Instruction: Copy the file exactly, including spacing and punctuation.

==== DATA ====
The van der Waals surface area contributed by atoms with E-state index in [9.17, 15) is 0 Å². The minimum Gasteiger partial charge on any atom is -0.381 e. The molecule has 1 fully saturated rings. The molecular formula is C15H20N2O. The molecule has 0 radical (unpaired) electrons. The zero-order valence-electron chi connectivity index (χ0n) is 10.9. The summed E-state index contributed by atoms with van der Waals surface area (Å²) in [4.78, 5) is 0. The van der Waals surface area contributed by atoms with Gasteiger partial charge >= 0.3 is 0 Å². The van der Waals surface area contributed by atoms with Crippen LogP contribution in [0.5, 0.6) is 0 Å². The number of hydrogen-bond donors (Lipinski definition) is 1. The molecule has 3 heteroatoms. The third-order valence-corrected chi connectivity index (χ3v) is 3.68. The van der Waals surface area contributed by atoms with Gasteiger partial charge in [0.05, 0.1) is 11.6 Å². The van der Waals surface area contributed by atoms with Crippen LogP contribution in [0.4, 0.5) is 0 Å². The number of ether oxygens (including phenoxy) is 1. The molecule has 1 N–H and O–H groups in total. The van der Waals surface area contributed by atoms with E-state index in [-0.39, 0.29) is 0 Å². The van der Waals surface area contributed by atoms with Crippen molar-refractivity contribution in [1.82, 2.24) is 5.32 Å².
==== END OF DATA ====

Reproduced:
The van der Waals surface area contributed by atoms with E-state index in [9.17, 15) is 0 Å². The minimum Gasteiger partial charge on any atom is -0.381 e. The molecule has 1 fully saturated rings. The molecular formula is C15H20N2O. The molecule has 0 radical (unpaired) electrons. The zero-order valence-electron chi connectivity index (χ0n) is 10.9. The summed E-state index contributed by atoms with van der Waals surface area (Å²) in [4.78, 5) is 0. The van der Waals surface area contributed by atoms with Gasteiger partial charge >= 0.3 is 0 Å². The van der Waals surface area contributed by atoms with Crippen LogP contribution in [0.5, 0.6) is 0 Å². The number of hydrogen-bond donors (Lipinski definition) is 1. The molecule has 3 heteroatoms. The third-order valence-corrected chi connectivity index (χ3v) is 3.68. The van der Waals surface area contributed by atoms with Gasteiger partial charge in [0.05, 0.1) is 11.6 Å². The van der Waals surface area contributed by atoms with Crippen LogP contribution in [0.4, 0.5) is 0 Å². The number of ether oxygens (including phenoxy) is 1. The molecule has 1 N–H and O–H groups in total. The van der Waals surface area contributed by atoms with E-state index in [-0.39, 0.29) is 0 Å². The van der Waals surface area contributed by atoms with Crippen molar-refractivity contribution in [1.82, 2.24) is 5.32 Å².